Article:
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This Tomato Wants to Be Your Valentine

If you're in love with the idea of sweet, firm, antioxidant-rich--and award-winning--tomatoes that will perform well in your garden, a researcher in the College of Agricultural Sciences has just the variety for you.
Majid Foolad, professor of plant genetics, center, discusses his tomato breeding program with Mengyuan "Maggie" Jia, doctoral candidate in plant biology, left, and Jonathan Bonfiglio, master's degree candidate in horticulture.

Majid Foolad, professor of plant genetics, center, discusses his tomato breeding program with Mengyuan "Maggie" Jia, doctoral candidate in plant biology, left, and Jonathan Bonfiglio, master's degree candidate in horticulture.

Valentine, a grape tomato that germinated in the breeding program of a plant scientist, is now available commercially after nearly two decades in development. Majid Foolad, a professor of plant genetics, partnered with plant breeders at Johnny's Selected Seeds to launch the variety, which was introduced in Johnny's 2018 seed catalog.

Attesting to its quality, Valentine was named an All-America Selections (AAS) winner for 2018 by a panel of professional, independent judges throughout North America, who "hands-down agreed this was the most appealing grape tomato they trialed," according to the AAS website.

For Foolad, Valentine represents a milestone: it's the first commercial variety released by his tomato genetics and breeding program, which began when he arrived at Penn State in 1994.

Tomatoes are the most popular vegetable crop in the world and the second largest in Pennsylvania after sweet corn, Foolad noted. As he worked with commercial tomato growers in the state to determine what plant traits were most important to them, it became apparent that growers' biggest challenge was plant disease. So he started looking at resistance to diseases such as early blight, the most common foliar disease of tomato in Pennsylvania and the Northeast.

At the same time, he wanted to improve fruit quality traits. "Consumers often seem to complain about the tomatoes they buy in the supermarket," which breeders may have developed to prioritize shelf life rather than flavor.

To find tomatoes with desirable characteristics, Foolad tapped gene banks at the U.S. Department of Agriculture and other research organizations for germplasm from wild varieties, then crossed them with cultivated varieties in an effort to incorporate those traits into new inbred lines and hybrids. He found one "accession," or genetic line, that had four to five times more lycopene--a powerful antioxidant that gives tomatoes their deep-red color--than cultivated varieties.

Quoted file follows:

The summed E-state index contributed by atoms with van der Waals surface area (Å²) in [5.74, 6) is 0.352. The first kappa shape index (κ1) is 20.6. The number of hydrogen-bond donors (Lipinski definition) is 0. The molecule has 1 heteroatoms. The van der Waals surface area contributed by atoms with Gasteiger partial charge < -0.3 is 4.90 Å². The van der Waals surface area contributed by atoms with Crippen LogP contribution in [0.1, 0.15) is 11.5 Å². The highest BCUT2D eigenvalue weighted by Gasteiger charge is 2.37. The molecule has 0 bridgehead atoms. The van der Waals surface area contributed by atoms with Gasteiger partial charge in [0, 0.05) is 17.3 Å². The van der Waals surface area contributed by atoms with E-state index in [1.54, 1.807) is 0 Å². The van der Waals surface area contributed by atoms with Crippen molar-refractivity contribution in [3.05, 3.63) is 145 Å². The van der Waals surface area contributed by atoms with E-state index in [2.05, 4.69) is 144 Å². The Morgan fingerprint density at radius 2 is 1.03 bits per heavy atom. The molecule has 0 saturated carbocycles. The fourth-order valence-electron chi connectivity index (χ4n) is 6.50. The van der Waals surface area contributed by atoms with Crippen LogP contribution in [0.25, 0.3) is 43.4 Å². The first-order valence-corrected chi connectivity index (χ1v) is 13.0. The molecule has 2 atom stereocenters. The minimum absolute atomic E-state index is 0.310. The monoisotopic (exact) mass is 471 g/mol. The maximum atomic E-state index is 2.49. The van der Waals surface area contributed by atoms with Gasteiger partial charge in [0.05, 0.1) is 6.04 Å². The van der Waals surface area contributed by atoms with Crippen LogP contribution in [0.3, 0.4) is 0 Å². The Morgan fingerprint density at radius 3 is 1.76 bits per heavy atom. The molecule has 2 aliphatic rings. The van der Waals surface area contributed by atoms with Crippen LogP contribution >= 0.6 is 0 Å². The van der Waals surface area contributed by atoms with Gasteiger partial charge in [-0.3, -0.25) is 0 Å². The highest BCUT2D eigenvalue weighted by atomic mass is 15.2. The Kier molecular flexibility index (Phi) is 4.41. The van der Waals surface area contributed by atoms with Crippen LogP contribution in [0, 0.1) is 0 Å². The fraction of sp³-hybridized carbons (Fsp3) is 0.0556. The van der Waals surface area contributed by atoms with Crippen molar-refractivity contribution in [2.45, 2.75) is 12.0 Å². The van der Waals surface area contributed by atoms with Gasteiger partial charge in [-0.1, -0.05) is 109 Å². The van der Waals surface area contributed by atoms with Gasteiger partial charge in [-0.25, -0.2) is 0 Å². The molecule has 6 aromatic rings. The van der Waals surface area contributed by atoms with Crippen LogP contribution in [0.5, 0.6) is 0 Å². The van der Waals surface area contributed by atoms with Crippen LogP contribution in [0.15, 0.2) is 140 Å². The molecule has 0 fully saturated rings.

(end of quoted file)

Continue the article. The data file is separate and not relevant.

"That accession also showed some disease resistance, so I started to focus heavily on that one," he said. "We identified genes that controlled high fruit lycopene content, and we were able to characterize and patent that trait."

As his program evolved, Foolad developed several lines that displayed an assortment of desirable traits, and all of these lines produced high fruit lycopene content. While attending scientific conferences to present his research findings, Foolad was approached by plant breeders from Johnny's Selected Seeds, who were interested in evaluating some of his new breeding material.

In 2009, he provided Johnny's with seeds for three inbred lines of grape tomato. One of those Penn State lines subsequently was crossed with one of Johnny's lines, and the variety that would become Valentine was born. By 2017, Valentine--with its high lycopene content, disease resistance, high yield, and sweet, firm fruit--emerged as the most desirable hybrid for commercialization.

Foolad said he believes that commercializing a new crop variety demonstrates the value of public university plant breeding programs, which have dwindled amid budget pressures and shifting research priorities.

"I was able to tap into wild tomato varieties for genetic material, which requires a long-term commitment," he said. "University breeders can take on projects such as this when seed companies can't because of the pressure to show return on investment more quickly."

In addition, he said, university environments can be dynamic, with emphasis on learning and discovery. For instance, Foolad's lab has identified new genes for resistance to late blight, which caused the Irish Potato Famine of the 1840s and is still a serious disease of potatoes and tomatoes today.

Meanwhile, Foolad is working to move more new tomato varieties to market. "I believe we have new varieties that are even better than Valentine," he said. "So I'm hopeful that we can get some of those into seed catalogs in the near future."

-- Chuck Gill